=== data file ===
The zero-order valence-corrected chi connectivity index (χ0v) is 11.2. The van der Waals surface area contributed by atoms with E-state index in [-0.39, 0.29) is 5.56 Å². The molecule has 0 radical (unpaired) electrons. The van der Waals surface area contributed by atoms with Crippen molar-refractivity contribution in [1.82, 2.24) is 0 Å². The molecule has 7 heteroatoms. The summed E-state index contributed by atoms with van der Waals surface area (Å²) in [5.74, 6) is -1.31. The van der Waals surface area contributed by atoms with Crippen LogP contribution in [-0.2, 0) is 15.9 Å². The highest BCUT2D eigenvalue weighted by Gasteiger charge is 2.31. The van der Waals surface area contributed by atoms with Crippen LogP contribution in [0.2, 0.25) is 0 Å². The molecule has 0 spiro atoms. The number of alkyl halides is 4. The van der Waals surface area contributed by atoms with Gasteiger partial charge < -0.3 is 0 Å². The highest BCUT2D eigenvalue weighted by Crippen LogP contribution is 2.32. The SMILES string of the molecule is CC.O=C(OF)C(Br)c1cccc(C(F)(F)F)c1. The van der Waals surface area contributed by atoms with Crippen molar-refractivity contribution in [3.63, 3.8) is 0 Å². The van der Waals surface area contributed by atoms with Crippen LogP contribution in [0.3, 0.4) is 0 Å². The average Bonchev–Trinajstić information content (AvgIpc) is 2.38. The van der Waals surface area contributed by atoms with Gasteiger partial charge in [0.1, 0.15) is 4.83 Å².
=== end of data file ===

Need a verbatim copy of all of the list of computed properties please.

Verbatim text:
The zero-order valence-corrected chi connectivity index (χ0v) is 11.2. The van der Waals surface area contributed by atoms with E-state index in [-0.39, 0.29) is 5.56 Å². The molecule has 0 radical (unpaired) electrons. The van der Waals surface area contributed by atoms with Crippen molar-refractivity contribution in [1.82, 2.24) is 0 Å². The molecule has 7 heteroatoms. The summed E-state index contributed by atoms with van der Waals surface area (Å²) in [5.74, 6) is -1.31. The van der Waals surface area contributed by atoms with Crippen LogP contribution in [-0.2, 0) is 15.9 Å². The highest BCUT2D eigenvalue weighted by Gasteiger charge is 2.31. The van der Waals surface area contributed by atoms with Crippen LogP contribution in [0.2, 0.25) is 0 Å². The molecule has 0 spiro atoms. The number of alkyl halides is 4. The van der Waals surface area contributed by atoms with Gasteiger partial charge < -0.3 is 0 Å². The highest BCUT2D eigenvalue weighted by Crippen LogP contribution is 2.32. The SMILES string of the molecule is CC.O=C(OF)C(Br)c1cccc(C(F)(F)F)c1. The van der Waals surface area contributed by atoms with Crippen molar-refractivity contribution in [3.63, 3.8) is 0 Å². The van der Waals surface area contributed by atoms with Crippen LogP contribution in [0.3, 0.4) is 0 Å². The average Bonchev–Trinajstić information content (AvgIpc) is 2.38. The van der Waals surface area contributed by atoms with Gasteiger partial charge in [0.1, 0.15) is 4.83 Å².